It’s always easier to evolve from what we have, and I certainly wasn’t thinking of something divorced from the queueing system, just something that builds around it. Conceptually, I think the issue I have is that queues have an implicit sorting (by priority and time waited or some other mechanism) that doesn’t make a ton of sense once someone is actually admitted. (Although maybe there’s some kind of use case for a priority-sorted list of a ward’s patients?). Basically, I’m not sure queues are the right abstraction once someone is no longer waiting, but is in a state of some kind.

I definitely think coordinating this with the existing admissions stuff from emrapi is the right move.

Thanks @slubwama I’d love to learn more about your work in this space. How general purpose is the esm-ugandaemr-bed-management-app and is this something that non-UgandaEMR / refapp distributions could use directly or adapt?

Regarding the backend module, a few questions on my end - let me know how these dovetail with your thoughts, and I’m also eager to hear thoughts from Bahmni @angshuonline .

  • Bed, BedTag, and BedTagMap implement OpenmrsData, not OpenmrsMetadata. This doesn’t really pose a problem per se, but I’m wondering if this is intentional or reflects how these are meant to be used. If these are really intended to be metadata, it might be worthwhile trying to clean that up, though I recognize that the benefits to doing so are likely not worth the risk with backwards-compatibility.

  • BedPatientAssignment has a required Encounter property. At least in the original use cases we were envisioning, we were not thinking we’d need to create an Encounter to assign or reassign a patient to a bed, but would just make the association at the Visit level. There are definitely some potential benefits to having this linkage at the encounter rather than the Visit level, but I’m interested how others view this and whether this requirement to create Encounters for every bed assignment might be problematic.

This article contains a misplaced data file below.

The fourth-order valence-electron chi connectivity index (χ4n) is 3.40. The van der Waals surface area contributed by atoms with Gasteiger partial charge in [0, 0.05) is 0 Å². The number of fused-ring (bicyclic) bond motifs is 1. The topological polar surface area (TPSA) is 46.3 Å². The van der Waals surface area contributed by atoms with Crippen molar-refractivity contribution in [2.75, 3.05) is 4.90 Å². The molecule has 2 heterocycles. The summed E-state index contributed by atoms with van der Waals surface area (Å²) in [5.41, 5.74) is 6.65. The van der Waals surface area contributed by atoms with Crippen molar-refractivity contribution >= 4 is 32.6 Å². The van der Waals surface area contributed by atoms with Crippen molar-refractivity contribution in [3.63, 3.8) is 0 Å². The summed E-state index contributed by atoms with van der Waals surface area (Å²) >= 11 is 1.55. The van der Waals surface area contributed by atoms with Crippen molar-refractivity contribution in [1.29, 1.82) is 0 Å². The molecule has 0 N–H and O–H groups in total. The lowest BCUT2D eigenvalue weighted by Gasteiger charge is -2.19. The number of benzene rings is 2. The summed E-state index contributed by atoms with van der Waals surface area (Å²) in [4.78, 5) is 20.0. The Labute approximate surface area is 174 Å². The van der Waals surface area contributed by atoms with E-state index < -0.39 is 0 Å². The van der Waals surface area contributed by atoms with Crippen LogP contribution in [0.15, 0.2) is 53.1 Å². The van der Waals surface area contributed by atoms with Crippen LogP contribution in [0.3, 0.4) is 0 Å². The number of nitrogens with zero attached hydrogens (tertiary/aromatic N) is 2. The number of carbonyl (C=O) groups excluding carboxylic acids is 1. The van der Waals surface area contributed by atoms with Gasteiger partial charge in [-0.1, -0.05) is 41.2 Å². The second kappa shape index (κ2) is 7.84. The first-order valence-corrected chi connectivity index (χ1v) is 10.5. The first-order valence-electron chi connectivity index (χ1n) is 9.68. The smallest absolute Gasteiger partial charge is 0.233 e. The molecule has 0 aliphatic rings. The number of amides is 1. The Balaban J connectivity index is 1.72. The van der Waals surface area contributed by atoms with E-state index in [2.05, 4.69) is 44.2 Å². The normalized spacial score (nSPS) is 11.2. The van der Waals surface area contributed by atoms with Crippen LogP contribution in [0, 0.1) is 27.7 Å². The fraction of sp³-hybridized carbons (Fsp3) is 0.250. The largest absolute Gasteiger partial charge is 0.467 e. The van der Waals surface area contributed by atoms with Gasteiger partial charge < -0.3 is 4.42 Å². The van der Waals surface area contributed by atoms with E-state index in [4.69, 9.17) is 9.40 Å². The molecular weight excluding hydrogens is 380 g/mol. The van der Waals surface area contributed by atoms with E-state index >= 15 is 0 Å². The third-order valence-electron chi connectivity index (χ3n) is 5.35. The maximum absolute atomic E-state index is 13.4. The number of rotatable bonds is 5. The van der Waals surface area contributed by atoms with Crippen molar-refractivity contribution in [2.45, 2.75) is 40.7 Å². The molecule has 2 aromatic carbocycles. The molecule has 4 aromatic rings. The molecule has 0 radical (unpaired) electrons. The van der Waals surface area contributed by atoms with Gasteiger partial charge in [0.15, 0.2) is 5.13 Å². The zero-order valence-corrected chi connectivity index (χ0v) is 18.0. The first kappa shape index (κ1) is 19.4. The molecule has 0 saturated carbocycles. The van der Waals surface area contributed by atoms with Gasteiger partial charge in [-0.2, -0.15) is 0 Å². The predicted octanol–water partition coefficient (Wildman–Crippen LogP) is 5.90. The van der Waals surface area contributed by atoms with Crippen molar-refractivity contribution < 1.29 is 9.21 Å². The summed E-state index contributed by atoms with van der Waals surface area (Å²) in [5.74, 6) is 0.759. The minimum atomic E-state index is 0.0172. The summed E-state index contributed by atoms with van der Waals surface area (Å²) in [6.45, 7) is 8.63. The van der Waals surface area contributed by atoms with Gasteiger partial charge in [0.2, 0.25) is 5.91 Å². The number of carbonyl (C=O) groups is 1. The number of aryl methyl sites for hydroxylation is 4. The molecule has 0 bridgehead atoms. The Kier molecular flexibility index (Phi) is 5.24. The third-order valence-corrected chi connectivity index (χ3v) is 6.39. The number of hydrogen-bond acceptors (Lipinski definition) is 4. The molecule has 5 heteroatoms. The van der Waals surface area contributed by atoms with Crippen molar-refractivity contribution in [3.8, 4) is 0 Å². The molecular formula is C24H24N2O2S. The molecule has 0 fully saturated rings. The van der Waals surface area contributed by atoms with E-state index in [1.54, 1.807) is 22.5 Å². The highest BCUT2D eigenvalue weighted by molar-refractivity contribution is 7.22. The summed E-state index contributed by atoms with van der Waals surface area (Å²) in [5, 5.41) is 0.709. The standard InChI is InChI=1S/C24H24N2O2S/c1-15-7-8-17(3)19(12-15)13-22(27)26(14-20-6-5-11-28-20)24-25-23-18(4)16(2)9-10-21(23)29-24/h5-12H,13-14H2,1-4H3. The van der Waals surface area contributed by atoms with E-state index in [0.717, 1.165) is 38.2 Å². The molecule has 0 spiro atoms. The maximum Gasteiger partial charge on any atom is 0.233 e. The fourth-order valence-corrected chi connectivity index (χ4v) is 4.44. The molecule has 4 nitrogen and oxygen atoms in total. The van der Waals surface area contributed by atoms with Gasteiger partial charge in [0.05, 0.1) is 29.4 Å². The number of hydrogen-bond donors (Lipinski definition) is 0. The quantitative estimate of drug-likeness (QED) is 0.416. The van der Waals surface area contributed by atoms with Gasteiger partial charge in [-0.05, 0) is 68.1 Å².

• The requirement on the atomfeed module is one that I think we would need to work with the Bahmni team to lessen, and to move this into more of an aware-of dependency like has been done elsewhere like appointments. Is this something that is possible @angshuonline ?

  • Similarly the requirement on the owa module I think should be straightforward to change to an aware-of dependency - can this be changed as well?


Sure @mseaton we carefully tried not to tie it around any dependency on ugandaemr. we could move this in OpenMRS repos as a starting point toward Bedmanagement and evolve it toward the desired designs as per the ongoing in with the inpatient. We could organize a demo at one of the community meetings. @jaba @mmwanje @akileng56

Thanks @ibacher. Based on this and the other feedback, my takeaway is that the preferred approach is to combine logic and constructs from emrapi, bedmanagment, and queue together, rather than to simply use an extended queue model for managing inpatient status.